By Ryleigh Wallace, Class of 2020
Yearbook Managing Editor & Geneva Gazette staff writer
“Third time’s a charm” says Coach Hollie Benjumea concerning the Lady Knight’s volleyball victory at the State Championship in Fort Myers on Thursday. While the team had travelled two years previously to the Championship only to come home with the title State-Runner Up, their hardwork and dedication has finally paid off; between their defensive plays, dedicated spirit, and supportive attitude, the team received a new title, State Champions, making Geneva School history.
Emmalise Dunnavan said, “[Throughout the game] Maggie d
I don’t know what comes to mind when you hear the word lifeboat. For me it’s mostly images generated in a Hollywood studio—capsized ships in raging seas, harrowing escapes from on-board fires, slow-motion disasters involving icebergs. I’ve only once been on a ship large enough to have a supply of lifeboats. It was a cruise ship. I recall being a little unnerved by the sight of all the boats attached to the ship. Of course, it wasn’t the boats themselves that had this effect upon me; I was quite glad to see that there was a means of escape if worse came to worst. Rather, as I looked down upon the water from the impossible height of t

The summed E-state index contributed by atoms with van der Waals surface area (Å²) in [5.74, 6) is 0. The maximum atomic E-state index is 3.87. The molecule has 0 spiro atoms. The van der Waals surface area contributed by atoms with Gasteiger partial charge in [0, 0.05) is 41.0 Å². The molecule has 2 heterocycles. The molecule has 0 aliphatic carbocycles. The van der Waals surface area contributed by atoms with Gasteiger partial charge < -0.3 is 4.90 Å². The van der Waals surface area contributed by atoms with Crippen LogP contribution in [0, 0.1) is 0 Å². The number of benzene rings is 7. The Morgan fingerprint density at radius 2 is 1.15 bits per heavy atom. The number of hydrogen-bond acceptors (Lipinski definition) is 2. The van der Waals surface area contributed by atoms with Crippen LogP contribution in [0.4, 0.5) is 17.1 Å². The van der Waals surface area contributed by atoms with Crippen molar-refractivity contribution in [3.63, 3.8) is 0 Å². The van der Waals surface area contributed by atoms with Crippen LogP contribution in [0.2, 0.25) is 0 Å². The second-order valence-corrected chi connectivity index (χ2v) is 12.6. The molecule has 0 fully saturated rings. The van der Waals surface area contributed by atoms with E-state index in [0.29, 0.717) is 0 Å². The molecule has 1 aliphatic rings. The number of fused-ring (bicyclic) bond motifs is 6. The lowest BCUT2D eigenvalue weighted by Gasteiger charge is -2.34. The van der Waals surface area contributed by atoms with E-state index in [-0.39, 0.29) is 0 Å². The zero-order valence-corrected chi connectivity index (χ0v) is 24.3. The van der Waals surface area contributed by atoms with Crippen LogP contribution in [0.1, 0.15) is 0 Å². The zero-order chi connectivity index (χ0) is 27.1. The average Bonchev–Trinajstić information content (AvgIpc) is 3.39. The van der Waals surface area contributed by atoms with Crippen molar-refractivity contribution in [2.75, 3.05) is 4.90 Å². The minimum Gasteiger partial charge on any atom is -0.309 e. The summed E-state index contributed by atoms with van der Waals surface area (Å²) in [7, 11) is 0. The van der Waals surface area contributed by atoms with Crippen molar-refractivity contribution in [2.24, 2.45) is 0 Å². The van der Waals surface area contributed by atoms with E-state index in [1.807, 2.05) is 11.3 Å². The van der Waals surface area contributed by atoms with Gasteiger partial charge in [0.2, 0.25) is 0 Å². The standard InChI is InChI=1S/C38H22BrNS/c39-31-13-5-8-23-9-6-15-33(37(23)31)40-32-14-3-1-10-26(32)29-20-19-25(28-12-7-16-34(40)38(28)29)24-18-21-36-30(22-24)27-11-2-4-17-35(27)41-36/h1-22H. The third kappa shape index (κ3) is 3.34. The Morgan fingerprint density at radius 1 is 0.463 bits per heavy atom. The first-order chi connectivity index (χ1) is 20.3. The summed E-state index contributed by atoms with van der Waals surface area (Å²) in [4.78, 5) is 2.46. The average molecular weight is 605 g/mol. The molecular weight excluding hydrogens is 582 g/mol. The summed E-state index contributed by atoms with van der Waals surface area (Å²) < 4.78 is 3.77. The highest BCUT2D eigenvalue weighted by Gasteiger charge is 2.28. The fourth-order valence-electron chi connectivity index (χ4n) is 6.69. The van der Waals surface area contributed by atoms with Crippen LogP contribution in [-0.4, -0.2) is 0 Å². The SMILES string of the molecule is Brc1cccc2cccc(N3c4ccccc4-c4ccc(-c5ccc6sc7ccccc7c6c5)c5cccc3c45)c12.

Our God is a generous God. From life and breath to music and sunsets, he has given us gifts that sustain us and make life beautiful. James tells us, “Every good gift and every perfect gift is from above.” Our response to this gracious God and Father is to be people who give of ourselves out of our abundance, especially since we know how sweet it is to receive in abundance from our creator.
As The Geneva School prepares for Friday’s annual SALT Serveathon, we can see evidence of generosity from students, parents, and the local community. In less than two and a half weeks, students in all grades have raised almost $110,000 in donati
By Dr. Kevin Clark, Academic Dean